Health Official Warns Parents of Risky Preteen Internet Fad

A "F.C. recruitment" video on Youtube. The text reads "Recruiting FC, will anyone sign up?"

BANGKOK — A senior government official has advised parents to a monitor a recent online trend among preteen girls in Thailand that involves providing a home address to strangers on the internet in order to receive gifts in the mail.

Amphon Benjapolpitak, director of the Ministry of Public Health's Rajanukul Institute, which promotes mental health, warned that children may not be aware of the risks that come with sharing personal details on the internet.

"What children may not have thought about is that, when they are in the position that anyone can see them, there may be people who lurk quietly and monitor them," said Amphon. "It puts them in risk of danger."

She added, "The more information of children the criminals have, the higher the chance the children will encounter danger." 

Known as "F.C. recruitment" by many teens, the online trend consists of female school students – mostly in elementary level – posting videos on Youtube and asking strangers to join their "fan club," shortened as "F.C." 

According to the fad’s unofficial rules, the "fans" must mail gifts to the young "idols" regularly. The recipients will upload videos to show the presents that arrive. Some of the girls provide their home addresses in the videos, while others ask fans to contact them on the chat application LINE to receive their addresses.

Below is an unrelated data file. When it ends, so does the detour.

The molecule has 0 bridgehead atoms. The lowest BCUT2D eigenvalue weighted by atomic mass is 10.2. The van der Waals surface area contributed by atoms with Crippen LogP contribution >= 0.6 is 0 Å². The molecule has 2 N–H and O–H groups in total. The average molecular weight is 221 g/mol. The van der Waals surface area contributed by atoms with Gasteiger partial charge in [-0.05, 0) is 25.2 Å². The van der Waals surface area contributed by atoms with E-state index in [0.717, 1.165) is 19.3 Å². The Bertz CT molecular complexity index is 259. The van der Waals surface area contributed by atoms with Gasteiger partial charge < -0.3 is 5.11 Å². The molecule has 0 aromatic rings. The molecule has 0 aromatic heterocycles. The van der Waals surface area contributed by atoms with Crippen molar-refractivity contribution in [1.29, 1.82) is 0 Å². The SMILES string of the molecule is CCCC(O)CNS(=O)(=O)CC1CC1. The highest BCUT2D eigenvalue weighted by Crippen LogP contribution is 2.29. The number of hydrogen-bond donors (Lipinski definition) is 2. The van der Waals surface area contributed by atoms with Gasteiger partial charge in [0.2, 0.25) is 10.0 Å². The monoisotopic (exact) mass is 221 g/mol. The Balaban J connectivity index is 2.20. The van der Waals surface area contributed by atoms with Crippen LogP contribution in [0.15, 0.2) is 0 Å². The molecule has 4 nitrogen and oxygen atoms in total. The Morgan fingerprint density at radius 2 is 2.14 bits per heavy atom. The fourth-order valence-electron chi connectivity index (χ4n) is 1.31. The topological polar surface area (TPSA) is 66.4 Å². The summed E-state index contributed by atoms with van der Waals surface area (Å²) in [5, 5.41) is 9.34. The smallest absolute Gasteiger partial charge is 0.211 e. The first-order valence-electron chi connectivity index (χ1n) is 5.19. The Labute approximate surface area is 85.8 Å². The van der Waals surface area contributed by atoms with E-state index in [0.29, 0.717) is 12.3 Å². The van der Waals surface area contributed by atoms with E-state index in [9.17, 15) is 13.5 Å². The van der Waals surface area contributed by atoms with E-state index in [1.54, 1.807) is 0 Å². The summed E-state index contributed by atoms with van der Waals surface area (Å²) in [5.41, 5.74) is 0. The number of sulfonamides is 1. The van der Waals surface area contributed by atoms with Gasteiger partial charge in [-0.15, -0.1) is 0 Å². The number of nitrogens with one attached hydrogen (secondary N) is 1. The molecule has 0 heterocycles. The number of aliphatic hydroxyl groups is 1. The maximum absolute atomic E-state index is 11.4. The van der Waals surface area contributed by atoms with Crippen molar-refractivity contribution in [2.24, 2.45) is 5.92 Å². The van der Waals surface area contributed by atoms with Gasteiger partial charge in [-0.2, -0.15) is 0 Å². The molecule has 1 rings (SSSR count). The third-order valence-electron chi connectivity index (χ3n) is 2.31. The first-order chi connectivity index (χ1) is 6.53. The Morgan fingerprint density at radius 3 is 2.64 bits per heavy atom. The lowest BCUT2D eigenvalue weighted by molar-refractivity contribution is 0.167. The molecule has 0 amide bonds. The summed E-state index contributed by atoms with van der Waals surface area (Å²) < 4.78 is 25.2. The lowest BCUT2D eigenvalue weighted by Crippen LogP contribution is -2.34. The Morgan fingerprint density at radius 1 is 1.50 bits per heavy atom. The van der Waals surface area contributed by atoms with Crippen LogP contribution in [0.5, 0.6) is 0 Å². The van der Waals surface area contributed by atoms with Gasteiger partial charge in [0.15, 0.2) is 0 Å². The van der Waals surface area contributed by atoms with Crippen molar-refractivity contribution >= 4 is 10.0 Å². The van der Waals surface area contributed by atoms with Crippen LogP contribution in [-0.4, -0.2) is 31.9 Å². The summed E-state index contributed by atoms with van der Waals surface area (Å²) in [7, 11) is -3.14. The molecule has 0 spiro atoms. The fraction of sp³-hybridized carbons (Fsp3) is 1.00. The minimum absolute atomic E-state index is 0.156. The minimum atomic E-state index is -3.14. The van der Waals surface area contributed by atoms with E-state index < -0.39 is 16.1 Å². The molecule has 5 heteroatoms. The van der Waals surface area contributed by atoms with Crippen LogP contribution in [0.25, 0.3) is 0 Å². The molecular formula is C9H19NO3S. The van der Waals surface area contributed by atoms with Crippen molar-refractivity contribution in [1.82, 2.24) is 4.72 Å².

Hundreds of such videos have been uploaded to Youtube and other websites in past two months.

Despite some social media site’s minimum age requirements – such as Facebook's, which is 13 – many children in Thailand regularly use social media. 

Instead of completely banning the fan club trend, Amphon suggested that parents talk to their children about the concept of privacy, and establish rules about what type of personal information is appropriate to share on the internet. She also encouraged parents to talk with their children about the trend so that adults can keep track of who their children are interacting with.  

"Children want to have the ability to make decisions on some issues on their own. We [adults] have to listen to them, and follow the results of such decisions," Amphon said. "If this kind of interaction exists in the families … there won't be incidents of children doing and hiding something."

Social media is extremely popular in Thailand. As of 2014, the Kingdom had 28 million Facebook users, 4.5 million Twitter users, and 1.7 million Instagram users, according to media reports.

 
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